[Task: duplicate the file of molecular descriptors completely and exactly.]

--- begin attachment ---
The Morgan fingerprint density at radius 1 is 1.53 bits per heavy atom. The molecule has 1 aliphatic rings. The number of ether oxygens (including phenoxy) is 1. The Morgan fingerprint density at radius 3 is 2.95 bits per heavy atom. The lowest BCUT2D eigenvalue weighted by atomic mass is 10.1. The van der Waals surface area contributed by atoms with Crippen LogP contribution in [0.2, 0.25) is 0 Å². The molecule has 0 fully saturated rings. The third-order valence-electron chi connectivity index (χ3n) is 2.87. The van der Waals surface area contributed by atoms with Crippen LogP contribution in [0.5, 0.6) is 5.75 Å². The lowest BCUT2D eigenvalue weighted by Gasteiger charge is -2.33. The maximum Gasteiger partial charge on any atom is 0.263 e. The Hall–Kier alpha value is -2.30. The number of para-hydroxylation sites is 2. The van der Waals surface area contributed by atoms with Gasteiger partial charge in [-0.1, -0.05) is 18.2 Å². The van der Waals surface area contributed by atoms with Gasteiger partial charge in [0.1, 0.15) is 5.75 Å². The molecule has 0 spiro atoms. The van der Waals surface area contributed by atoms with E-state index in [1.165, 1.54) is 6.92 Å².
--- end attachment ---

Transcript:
The Morgan fingerprint density at radius 1 is 1.53 bits per heavy atom. The molecule has 1 aliphatic rings. The number of ether oxygens (including phenoxy) is 1. The Morgan fingerprint density at radius 3 is 2.95 bits per heavy atom. The lowest BCUT2D eigenvalue weighted by atomic mass is 10.1. The van der Waals surface area contributed by atoms with Crippen LogP contribution in [0.2, 0.25) is 0 Å². The molecule has 0 fully saturated rings. The third-order valence-electron chi connectivity index (χ3n) is 2.87. The van der Waals surface area contributed by atoms with Crippen LogP contribution in [0.5, 0.6) is 5.75 Å². The lowest BCUT2D eigenvalue weighted by Gasteiger charge is -2.33. The maximum Gasteiger partial charge on any atom is 0.263 e. The Hall–Kier alpha value is -2.30. The number of para-hydroxylation sites is 2. The van der Waals surface area contributed by atoms with Gasteiger partial charge in [-0.1, -0.05) is 18.2 Å². The van der Waals surface area contributed by atoms with Gasteiger partial charge in [0.1, 0.15) is 5.75 Å². The molecule has 0 spiro atoms. The van der Waals surface area contributed by atoms with E-state index in [1.165, 1.54) is 6.92 Å².